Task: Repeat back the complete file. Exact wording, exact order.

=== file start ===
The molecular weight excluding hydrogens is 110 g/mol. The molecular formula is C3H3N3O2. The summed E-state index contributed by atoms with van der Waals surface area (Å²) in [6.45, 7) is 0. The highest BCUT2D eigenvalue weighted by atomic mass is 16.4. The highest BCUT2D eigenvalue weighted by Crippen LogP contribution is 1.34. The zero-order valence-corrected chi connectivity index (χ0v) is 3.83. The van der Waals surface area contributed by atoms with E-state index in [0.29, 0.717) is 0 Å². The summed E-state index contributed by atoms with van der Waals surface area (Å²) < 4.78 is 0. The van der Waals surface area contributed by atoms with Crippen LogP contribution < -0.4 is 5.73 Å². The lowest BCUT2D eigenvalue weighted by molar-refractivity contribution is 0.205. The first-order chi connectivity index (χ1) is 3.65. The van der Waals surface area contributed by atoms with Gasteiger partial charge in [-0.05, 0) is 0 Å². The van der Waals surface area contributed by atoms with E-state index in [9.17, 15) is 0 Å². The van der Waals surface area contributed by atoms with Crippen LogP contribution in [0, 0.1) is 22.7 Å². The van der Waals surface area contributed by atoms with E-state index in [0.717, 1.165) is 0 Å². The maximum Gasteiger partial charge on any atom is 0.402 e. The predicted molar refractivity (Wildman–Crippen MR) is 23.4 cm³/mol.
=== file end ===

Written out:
The molecular weight excluding hydrogens is 110 g/mol. The molecular formula is C3H3N3O2. The summed E-state index contributed by atoms with van der Waals surface area (Å²) in [6.45, 7) is 0. The highest BCUT2D eigenvalue weighted by atomic mass is 16.4. The highest BCUT2D eigenvalue weighted by Crippen LogP contribution is 1.34. The zero-order valence-corrected chi connectivity index (χ0v) is 3.83. The van der Waals surface area contributed by atoms with E-state index in [0.29, 0.717) is 0 Å². The summed E-state index contributed by atoms with van der Waals surface area (Å²) < 4.78 is 0. The van der Waals surface area contributed by atoms with Crippen LogP contribution < -0.4 is 5.73 Å². The lowest BCUT2D eigenvalue weighted by molar-refractivity contribution is 0.205. The first-order chi connectivity index (χ1) is 3.65. The van der Waals surface area contributed by atoms with Gasteiger partial charge in [-0.05, 0) is 0 Å². The van der Waals surface area contributed by atoms with E-state index in [9.17, 15) is 0 Å². The van der Waals surface area contributed by atoms with Crippen LogP contribution in [0, 0.1) is 22.7 Å². The van der Waals surface area contributed by atoms with E-state index in [0.717, 1.165) is 0 Å². The maximum Gasteiger partial charge on any atom is 0.402 e. The predicted molar refractivity (Wildman–Crippen MR) is 23.4 cm³/mol.